• to report to the Cabinet Committee on Security and Intelligence (CCSI) and to the parliamentary Joint Standing Committee on Intelligence as required; and
  • to avoid and to eliminate conflict, rivalry and unhealthy competition between the members of the intelligence community.

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7.1 Training

Training is regarded as a crucial tool in developing intelligence professionals who will establish a viable and lasting new intelligence dispensation. To this effect processes are under way to restructure and to remodel the content and syllabi of the Intelligence Training Academy.

7.2 Effectiveness and standards

The building of new and organisationally competent intelligence services should be a prime goal. Efficient management structures, with farsighted, creative and organisationally uncompromising leadership will be the engine of a truly professional intelligence community.

The new professionalism must embrace the new priorities and changes in the scope and methodology of intelligence. In this regard, the intelligence community will have to interface with other institutions of society engaged in strategic research, in order to promote integrated analysis which is supportive of policy making.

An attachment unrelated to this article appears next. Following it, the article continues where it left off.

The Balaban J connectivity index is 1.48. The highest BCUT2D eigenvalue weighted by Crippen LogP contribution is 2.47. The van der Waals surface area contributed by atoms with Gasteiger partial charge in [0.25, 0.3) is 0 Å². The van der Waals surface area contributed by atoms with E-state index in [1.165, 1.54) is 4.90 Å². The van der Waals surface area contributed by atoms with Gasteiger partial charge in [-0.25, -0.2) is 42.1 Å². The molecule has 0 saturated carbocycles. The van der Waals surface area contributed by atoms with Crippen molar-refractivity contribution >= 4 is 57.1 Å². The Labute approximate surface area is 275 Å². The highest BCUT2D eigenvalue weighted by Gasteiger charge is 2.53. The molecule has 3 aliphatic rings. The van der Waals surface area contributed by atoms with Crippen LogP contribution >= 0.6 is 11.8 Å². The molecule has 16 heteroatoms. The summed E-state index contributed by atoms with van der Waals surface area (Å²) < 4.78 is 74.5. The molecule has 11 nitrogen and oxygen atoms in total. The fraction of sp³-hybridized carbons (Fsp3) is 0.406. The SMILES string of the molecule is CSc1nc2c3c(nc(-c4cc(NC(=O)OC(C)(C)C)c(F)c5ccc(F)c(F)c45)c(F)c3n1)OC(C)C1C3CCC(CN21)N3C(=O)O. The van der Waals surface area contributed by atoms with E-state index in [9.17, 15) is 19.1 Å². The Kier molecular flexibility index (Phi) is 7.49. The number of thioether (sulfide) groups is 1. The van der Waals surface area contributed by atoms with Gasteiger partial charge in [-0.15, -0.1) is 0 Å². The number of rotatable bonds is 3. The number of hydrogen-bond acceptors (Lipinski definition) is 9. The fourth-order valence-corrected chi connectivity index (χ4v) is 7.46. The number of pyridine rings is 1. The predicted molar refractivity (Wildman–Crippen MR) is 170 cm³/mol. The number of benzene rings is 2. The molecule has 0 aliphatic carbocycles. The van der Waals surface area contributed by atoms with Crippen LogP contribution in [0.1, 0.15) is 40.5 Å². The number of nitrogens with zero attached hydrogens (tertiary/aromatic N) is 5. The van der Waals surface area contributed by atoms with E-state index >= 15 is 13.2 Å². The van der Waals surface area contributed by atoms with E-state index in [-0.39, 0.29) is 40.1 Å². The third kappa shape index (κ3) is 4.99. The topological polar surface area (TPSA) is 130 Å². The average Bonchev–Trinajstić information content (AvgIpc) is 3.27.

7.3 Secrecy and declassification

The development of a more open intelligence community will go a long way towards demystifying and building trust in the national intelligence community. Where legal limits on secrecy, including criteria and time frames for classification and declassification are clearly understood and accepted by society, the dangers of the intelligence system becoming self-serving are averted.

7.4 Covert action

Measures designed to deliberately interfere with the normal political processes in other countries and with the internal workings of parties and organisations engaged in lawful activity within South Africa, must be expressly forbidden. Intelligence agencies or those within them guilty of such breaches must be disciplined in the severest terms.

7.5 Secret intelligence budget

Parliament will, through its audit mechanisms have access to the information it requires to determine whether budgetary allocations are warranted.